To chase a star

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Elisabeth Hall ’18

At approximately 9:34 pm the night of September 15, Convent of the Sacred Heart Astronomy Technician Mr. Rick Bria accurately timed an occultation between the star 2UCAC 39627390 and the asteroid Euterpe in the Mary Aloysia Hardey Observatory.
An occultation is an event where asteroids block distant stars in outer space, according to space.com. Asteroids vary in size and each one is unique. Euterpe is one of the brightest asteroids in space and is especially known for its large size; it is 77 miles long and 46 miles wide.
The asteroid Euterpe is large enough to completely occult the star 2UCAC 39627390, obscuring its light and preventing scientists from examinining the star. One way to see occultations is by stargazing or utilizing the facilities at the Mary Aloysia Hardey Observatory.

Elisabeth Hall '18
Elisabeth Hall ’18

Other observatories had technical problems or weather difficulties September 15. However, Mr. Bria was able to clearly see this occultation by using a special video camera called WATEC 910HX. According to Mr. Bria, this video camera helps scientists observe occultations, stars, and planets in low light situations. Not only does the machine adjust the lighting, but it also contains a video time inserter, which takes photographs periodically using Global Positioning System (GPS) satellites in space.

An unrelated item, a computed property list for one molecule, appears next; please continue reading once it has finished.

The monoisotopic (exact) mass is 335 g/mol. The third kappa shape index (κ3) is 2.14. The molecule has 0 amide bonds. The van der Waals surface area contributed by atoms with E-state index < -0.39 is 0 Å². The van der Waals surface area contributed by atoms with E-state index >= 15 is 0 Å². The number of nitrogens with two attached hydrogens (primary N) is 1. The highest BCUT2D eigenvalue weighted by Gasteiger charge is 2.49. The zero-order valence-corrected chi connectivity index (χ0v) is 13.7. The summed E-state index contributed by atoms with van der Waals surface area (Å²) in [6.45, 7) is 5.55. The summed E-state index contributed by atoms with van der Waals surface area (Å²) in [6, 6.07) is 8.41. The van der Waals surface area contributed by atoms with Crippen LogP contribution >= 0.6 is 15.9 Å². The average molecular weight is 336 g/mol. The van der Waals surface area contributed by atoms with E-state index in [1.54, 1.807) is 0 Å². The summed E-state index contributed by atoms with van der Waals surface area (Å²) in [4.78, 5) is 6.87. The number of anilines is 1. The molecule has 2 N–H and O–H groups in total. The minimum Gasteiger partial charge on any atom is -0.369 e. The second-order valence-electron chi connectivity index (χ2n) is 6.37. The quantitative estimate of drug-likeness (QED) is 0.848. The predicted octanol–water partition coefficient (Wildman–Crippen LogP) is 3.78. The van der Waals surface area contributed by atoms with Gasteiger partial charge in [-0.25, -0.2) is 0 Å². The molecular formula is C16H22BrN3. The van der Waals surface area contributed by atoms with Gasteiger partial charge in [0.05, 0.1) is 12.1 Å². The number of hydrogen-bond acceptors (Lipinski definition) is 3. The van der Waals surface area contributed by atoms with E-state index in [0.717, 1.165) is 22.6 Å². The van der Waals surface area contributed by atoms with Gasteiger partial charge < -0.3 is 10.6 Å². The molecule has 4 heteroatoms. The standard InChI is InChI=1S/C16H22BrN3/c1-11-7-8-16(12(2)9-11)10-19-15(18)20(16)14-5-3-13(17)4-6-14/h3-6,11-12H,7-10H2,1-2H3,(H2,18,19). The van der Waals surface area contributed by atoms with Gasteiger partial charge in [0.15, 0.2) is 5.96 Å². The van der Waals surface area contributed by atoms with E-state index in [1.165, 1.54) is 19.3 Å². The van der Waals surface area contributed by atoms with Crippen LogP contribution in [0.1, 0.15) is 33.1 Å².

After obtaining the pictures and video recordings, Mr. Bria inserted the data into three different computer software systems. These systems enhanced the lighting so Mr. Bria could see the specific asteroid clearly.
To learn more about the occultation, Mr. Bria then sent the information to the International Occultation Timing Association (IOTA) using this technical equipment. According to occultations.org, IOTA accumulates information from various observatories and research programs across the United States. IOTA hopes that through studying this data, scientists will achieve a new perspective on the science of astronomy.
Mr. Bria is expecting a positive result, which means there is a dip in the brightness of the star for this specific occultation. The astronomer says that the Euterpe occultation has a 95.8 percent probability of receiving a positive result. If it is positive, this occultation will help scientists learn more about the star 2UCAC 39627390 and the asteroid Euterpe.
Scientists accurately time each occultation and make new discoveries through extensive astronomical research. According to Mr. Bria, even though certain observations may seem small, they are the discoveries that help astronomers learn more about asteroids, stars, and the vast universe.
Although these type of discoveries are extremely beneficial to the Observatory, Mr. Bria’s main goal in observing outer space is building community through collaboration in scientific discovery. 
“It is hoped that our small and continuing contributions will result in a better understanding of something previously unknown,” Mr. Bria said. “But if not, the journey of learning, sharing, cooperating and persevering will be worth the effort.”
– Elisabeth Hall, Staff Writer